For example, the demographics of a club’s fans might dictate the best brand to partner with and the optimum price point for shirts and other kit.
Have sports organisations missed a trick?
Now the lightbulbs are starting to go off in the sports industry and executives are appreciating the importance of fan data and are now starting to assert control of it. Whilst that in itself is good, we would argue that one area that sports organisations have been slow in wresting control back though is with their own online presences.
It clearly makes sense for a club to do as much as it can on its own website in order to generate data and revenue, but the bigger question is how to bring people there and keep them coming back without needing to hand everything over to external platforms to drive that audience? The answer is – and has always been – great content.
Sports fans are not customers in the normal sense. They have an emotional link to their club or team that most consumer brands can only dream of, so give them a reason and they’ll come back time after time.
This is about more than just developing a good website. You need to create an online experience (that you own!) that appeals to fans, with high quality, emotive content that they can really engage with. You need an overall strategy. You need to refocus efforts on less shiny things like SEO. You need to the right people with the right skills to enact it – all within the right business structures.
As part of the strategy, you also need to think about the nuances that will make your content authentic. For example, you fans to believe that you’re all together on the same side or else a club’s website will come to be viewed as the mouthpiece of the enemy within, as Mike Ashley is currently finding at Newcastle United.
Creative, engaging content plus clear strategy will always drive audiences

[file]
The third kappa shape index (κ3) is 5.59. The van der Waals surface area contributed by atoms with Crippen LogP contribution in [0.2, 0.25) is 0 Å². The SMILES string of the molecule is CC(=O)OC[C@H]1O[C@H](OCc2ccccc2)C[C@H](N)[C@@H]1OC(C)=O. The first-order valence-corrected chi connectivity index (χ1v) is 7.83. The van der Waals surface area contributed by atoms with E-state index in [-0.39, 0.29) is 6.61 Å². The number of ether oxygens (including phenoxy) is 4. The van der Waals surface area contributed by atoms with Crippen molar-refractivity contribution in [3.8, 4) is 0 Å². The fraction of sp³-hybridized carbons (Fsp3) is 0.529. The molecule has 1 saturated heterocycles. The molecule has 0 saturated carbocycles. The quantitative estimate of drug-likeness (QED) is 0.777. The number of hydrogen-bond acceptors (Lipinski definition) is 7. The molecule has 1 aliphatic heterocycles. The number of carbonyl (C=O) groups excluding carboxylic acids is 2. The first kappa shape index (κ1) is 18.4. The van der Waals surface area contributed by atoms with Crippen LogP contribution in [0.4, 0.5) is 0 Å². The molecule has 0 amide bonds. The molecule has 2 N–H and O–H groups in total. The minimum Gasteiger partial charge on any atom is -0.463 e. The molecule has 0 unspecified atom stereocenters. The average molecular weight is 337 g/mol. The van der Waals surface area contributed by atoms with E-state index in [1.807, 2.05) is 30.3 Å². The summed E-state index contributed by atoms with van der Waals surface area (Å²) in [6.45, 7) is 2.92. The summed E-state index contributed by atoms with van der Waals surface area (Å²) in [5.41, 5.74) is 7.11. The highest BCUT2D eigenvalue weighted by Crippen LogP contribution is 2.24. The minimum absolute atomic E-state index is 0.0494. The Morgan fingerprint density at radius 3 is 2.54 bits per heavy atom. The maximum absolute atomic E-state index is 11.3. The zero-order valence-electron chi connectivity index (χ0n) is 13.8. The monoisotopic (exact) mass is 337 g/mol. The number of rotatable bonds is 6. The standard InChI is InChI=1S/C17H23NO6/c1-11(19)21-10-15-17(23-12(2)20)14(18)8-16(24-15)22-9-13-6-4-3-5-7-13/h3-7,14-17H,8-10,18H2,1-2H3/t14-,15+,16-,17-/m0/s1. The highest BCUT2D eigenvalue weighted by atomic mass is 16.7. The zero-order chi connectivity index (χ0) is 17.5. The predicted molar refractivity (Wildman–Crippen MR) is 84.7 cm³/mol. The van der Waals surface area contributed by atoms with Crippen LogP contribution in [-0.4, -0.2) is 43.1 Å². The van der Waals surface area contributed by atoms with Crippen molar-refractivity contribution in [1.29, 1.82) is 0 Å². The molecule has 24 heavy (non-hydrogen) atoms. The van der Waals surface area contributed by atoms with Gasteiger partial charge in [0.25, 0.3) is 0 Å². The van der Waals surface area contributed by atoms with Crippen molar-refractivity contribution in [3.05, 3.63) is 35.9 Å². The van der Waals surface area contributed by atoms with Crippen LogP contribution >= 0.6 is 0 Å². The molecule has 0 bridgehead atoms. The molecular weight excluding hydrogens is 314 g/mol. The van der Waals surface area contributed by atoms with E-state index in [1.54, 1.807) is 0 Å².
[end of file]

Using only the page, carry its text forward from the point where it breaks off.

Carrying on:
In modern media parlance it’s all about integration strategy. Taking all the different strands of multimedia presentation and combining them in one place to deliver creative, engaging and thought-provoking content that is updated regularly.
It doesn’t need to be all about promotion, in fact a mix of news and sales-focused content will help to generate trust in the website as a source of reliable information, thereby driving confidence in products and services marketed via your owned platforms.
Of course, share this content via social media channels, but the focus should always be on driving traffic to your own website, gathering data and getting permission to interact with the user as much as possible. That may mean keeping the exclusives back or re-cutting content to ensure your owned and operated platforms hold the aces.
So, to borrow a phrase from the Brexit debate, an in-house content-led online strategy is all about ‘taking back control’ over your platforms, your audience, your data and your overall marketing.
Social media remains an excellent way to raise awareness, but only your 100% owned digital properties will give you 100% control over fans engagement and interaction, if you get it right.
We’ve been busy solving problems for clients that have invested too much in platforms they couldn’t own. Reliance on ‘rented land’ was starting to harm their businesses as the rules of the game change at the whims of the platforms. We’ve helped those businesses out before it was too late, refocusing the strategy before it did them some serious damage.
Organisations of all types in all fields - not least sport - need to start re-thinking their strategy if they want to remain in business and ahead of the game.